Changing gender stereotypes in Mongolia is about aiming for subtle shifts in the tectonic plates of gender equality.
Монгол хэл дээр унших бол энд дарна уу.
The picture looks benign enough: A man sits milking a cow while a woman, possibly his spouse, holds the reins of two calves. Unless you are a nomadic herder from Mongolia, you’d hashtag the scene as #normal, peering from the multi-colored lenses you use to ascribe attributes and assign roles. Man, herding cattle, goats and sheep. Woman, processing dairy products. Man, hunting. Woman, housework. So wait, man milking cow?
Zoom in to the country where herding is central to its history and culture, and where herders live off their animals and steppes – and the photo becomes more intoxicating than the most potent arkhi (Mongolian traditional milk vodka). Winning the second prize in an ADB and Japan Fund for Poverty Reduction-supported communication campaign about gender stereotyping, the photo captures a tremor, a challenge to a taboo that men—particularly Kazhak minorities—cannot milk cows because that is traditionally women’s work.
What framed that winning photo? Perhaps the photographer had lucky timing to capture a bid for survival that blurred gender roles, or perhaps he spotted a deviance, or even perhaps it’s been set up. An ADB formative research on public perception and attitudes on gender inequality shows that Mongolians are still holding fast to gender stereotypes. While the photo traced a fault line, the Richter scale has not yet moved toward the magnitude where gender relations are shifting and an equality earthquake is happening.
Gender stereotypes are widely accepted judgment or bias about what occupations are considered as proper for men and women based on perceived characteristics of each sex. The results of the formative research pointed to the most dominant gender stereotypes prevailing in contemporary Mongolian society, most finding root in child rearing and family dynamics:
- Boys, and consequently men, don’t cry.
- Women and girls are responsible for caregiving duties and household chores.
- Men and boys are naturally naughty and messy.
- Girls are more studious than boys.
- Boys can survive whatever circumstances, so they do not need higher education.
- Women and girls need to take care of their physical appearance.
Whether in the steppes or a city, the desert or a tropical country, the stereotypes are predictably similar everywhere. What makes stereotypes damaging is when women’s or men’s capacities to develop their abilities are curtailed and their careers are predetermined, severely limiting life plans and choices.
What seems like a simple photo of a man milking a cow is really a complicated story borne of stereotypes. The steppes are exposed to the elements and harsh, but because men are perceived as survivors and equal to the exacting landscape, they herd, own the herd, and are measured in net worth from the number of heads in the herd and the size of their ger (felt tents).
Men can only bequeath the herd and ger to sons who are as hardy as them, and if boys inherit and are expected to naturally survive pastoral life, what use is it to sit through science, math and literature?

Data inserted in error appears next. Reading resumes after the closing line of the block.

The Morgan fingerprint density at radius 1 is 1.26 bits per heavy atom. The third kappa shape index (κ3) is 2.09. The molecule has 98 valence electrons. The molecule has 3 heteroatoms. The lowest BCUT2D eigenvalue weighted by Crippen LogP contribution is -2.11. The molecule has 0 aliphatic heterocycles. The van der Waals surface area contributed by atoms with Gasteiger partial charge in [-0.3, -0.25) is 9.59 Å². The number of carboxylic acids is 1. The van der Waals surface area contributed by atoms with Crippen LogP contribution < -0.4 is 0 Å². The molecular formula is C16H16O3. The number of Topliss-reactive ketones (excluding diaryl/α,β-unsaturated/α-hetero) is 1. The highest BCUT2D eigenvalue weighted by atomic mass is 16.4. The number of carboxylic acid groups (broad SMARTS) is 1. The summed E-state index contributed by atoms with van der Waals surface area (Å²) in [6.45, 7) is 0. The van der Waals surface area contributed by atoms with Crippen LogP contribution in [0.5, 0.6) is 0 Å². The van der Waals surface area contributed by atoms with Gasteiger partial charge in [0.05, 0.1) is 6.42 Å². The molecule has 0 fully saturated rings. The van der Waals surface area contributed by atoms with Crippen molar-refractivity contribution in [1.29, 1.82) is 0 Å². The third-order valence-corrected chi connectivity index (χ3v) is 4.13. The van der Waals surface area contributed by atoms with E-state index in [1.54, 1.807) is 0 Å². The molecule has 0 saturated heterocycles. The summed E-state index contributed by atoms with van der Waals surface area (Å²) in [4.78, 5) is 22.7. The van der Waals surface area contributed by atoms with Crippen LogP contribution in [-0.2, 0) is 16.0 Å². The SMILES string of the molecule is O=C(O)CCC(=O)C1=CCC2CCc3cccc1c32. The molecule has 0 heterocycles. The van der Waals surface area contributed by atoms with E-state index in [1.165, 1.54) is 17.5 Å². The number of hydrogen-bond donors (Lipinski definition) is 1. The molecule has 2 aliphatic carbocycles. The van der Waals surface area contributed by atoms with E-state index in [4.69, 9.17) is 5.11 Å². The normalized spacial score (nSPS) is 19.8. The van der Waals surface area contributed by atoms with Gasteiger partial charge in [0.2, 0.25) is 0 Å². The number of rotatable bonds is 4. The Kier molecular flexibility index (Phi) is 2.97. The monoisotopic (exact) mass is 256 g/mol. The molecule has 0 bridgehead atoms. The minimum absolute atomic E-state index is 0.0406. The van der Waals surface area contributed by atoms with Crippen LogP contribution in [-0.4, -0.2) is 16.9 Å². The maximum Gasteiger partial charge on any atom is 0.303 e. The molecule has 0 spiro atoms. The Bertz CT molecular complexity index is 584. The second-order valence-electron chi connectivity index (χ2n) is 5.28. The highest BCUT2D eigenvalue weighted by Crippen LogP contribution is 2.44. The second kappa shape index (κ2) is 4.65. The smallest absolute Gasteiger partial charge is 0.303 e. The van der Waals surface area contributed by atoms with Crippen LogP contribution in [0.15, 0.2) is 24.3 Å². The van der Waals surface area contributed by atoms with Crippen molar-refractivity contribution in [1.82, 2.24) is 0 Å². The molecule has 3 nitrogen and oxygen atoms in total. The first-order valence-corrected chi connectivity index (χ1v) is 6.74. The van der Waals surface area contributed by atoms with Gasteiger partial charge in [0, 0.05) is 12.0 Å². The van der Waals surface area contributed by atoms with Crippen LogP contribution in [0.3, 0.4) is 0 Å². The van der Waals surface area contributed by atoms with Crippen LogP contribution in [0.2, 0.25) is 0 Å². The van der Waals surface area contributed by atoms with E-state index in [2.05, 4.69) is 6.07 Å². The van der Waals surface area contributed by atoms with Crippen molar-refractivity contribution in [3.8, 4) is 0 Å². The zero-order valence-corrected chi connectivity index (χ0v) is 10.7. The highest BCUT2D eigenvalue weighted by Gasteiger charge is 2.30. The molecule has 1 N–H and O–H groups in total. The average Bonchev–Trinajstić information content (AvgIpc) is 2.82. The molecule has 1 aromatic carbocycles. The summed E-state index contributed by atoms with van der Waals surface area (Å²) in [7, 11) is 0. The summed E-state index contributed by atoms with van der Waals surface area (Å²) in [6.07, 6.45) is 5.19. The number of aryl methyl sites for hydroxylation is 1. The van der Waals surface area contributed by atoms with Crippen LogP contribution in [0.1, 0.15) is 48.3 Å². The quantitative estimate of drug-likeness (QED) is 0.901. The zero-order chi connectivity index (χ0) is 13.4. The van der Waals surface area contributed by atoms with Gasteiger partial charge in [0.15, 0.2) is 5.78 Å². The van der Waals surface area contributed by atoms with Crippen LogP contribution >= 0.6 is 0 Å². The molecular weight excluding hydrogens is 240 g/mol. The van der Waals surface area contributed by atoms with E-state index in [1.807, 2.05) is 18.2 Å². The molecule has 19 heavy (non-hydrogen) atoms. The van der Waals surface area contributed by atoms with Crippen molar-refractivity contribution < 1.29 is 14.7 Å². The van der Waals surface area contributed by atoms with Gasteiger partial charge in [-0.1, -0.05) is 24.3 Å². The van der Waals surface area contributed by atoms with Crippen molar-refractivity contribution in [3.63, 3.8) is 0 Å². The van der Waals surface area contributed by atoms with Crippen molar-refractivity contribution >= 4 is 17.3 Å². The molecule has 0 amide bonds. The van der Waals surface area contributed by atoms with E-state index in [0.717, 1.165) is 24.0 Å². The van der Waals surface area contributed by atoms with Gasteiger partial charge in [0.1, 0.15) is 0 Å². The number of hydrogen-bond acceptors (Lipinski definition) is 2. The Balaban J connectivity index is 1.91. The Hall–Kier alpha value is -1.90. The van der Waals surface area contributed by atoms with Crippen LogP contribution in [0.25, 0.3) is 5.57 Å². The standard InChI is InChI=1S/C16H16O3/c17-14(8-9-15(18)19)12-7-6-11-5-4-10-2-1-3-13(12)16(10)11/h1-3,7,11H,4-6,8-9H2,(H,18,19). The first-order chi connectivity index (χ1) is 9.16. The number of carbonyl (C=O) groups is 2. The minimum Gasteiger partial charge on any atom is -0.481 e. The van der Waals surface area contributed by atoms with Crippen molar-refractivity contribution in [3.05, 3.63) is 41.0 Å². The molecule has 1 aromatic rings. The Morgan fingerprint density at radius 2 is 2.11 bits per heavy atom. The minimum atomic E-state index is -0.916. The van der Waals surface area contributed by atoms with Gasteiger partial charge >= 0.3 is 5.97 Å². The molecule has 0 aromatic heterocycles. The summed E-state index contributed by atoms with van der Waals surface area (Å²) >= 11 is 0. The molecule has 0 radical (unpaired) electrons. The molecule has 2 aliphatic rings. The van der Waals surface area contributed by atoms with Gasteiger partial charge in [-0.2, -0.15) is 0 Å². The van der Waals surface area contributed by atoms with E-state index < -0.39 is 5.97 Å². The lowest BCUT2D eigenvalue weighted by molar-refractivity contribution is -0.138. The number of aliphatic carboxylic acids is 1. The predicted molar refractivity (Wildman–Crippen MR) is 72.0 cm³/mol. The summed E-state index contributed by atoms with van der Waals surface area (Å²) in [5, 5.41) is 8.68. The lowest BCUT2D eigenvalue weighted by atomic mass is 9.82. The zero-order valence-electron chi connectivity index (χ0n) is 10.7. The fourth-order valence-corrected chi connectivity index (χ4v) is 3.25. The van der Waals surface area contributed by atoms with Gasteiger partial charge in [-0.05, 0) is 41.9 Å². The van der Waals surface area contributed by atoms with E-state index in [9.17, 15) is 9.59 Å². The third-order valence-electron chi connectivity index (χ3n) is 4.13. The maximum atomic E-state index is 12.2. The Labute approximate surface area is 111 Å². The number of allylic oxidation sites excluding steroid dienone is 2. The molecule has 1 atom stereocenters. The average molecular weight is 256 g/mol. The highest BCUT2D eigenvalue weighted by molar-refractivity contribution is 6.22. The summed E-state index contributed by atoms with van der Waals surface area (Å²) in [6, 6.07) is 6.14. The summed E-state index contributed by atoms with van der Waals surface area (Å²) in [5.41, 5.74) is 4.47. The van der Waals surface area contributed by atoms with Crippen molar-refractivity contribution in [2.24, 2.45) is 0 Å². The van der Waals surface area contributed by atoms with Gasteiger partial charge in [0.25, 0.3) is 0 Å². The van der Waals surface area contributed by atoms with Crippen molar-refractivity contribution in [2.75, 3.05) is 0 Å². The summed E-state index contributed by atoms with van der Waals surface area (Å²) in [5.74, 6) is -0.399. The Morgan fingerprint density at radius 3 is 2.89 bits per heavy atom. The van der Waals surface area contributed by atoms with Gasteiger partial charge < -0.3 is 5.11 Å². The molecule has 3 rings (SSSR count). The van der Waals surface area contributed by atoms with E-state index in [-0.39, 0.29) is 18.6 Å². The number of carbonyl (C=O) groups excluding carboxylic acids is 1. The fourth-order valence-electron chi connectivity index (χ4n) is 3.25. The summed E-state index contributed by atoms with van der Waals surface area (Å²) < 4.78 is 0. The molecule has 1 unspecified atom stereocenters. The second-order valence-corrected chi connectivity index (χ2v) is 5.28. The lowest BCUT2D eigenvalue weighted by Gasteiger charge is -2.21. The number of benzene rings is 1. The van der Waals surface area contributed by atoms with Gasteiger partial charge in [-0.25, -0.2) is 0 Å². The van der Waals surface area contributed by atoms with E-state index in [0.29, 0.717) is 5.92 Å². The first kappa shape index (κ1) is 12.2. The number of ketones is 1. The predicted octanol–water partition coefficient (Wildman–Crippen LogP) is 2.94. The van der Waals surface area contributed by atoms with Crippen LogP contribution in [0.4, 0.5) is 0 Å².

Herder children, from the time they are 6, are required to stay put in school dormitories in villages, and since girls are considered more studious anyway and have less opportunity to inherit, it is the women who become lettered and learned. Mothers most often stay in the settlements to look after the kids in school for most of the year, begging the question – who milks the cows now?
The story continues in Ulaanbaatar, where more than half of Mongolia’s 3.2 million population huddle. This is also where over 86% of women, despite being better educated, end up with jobs in the education and health sectors which pay the lowest wages because—back to stereotypes—these are where they can best employ caregiving duties and keep house. The low social value attributed to the work of teachers also discourages boys to major in education.
To communicate this complex story, the formative research identified key gender stereotypes, and also pinpointed where stereotypes start to take hold and who the gatekeepers are. Using these insights, a three-month multimedia communication campaign focused on parents, teachers and journalists since many of the stereotypes were, inadvertently or not, established at home, and reinforced in school and through media. Journalists were identified as influencers because the way they treat stories and choose whom to highlight were critical in challenging mindsets.
Responding to a competition of journalistic articles promoting gender equality, Today journalist Uyanga Khaidav chose Narangerel Battushig. Originally from the Bulgan soum of Umnugovi province, Battushig intuited how her hometown oversimplified characterizations of girls that she targeted low in her job hunting: dishwasher, chef’s assistant. But Battushig had a powerful childhood memory that neutralized the paralyzing conclusions she was making about her selfesteem: a grandparent lifting her head up. “Why are you hanging your head like you are suffering from pain?”
Battushig became a welder, then operated a forklift in a warehouse, all the while excelling. She pursued and now drives a Komatsu 930, a behemoth haul truck that Khaidav describes as “tall as a two-story building and as big as a mediumsized apartment.” Afraid of being relegated back to the warehouse, Battushig kept her pregnancy a secret at first, but no one blamed the belly when she maneuvered the 600-ton vehicle to haul 300 tons of ore daily across the Gobi in all weather conditions.
Whether it is about milking cows and driving giant machines, there may not be gender equality earthquakes, but there are subtle shifts in the tectonic plates.
Mongolian journalists, teachers, government officials and NGOs can download communication materials from the project website to address gender stereotypes.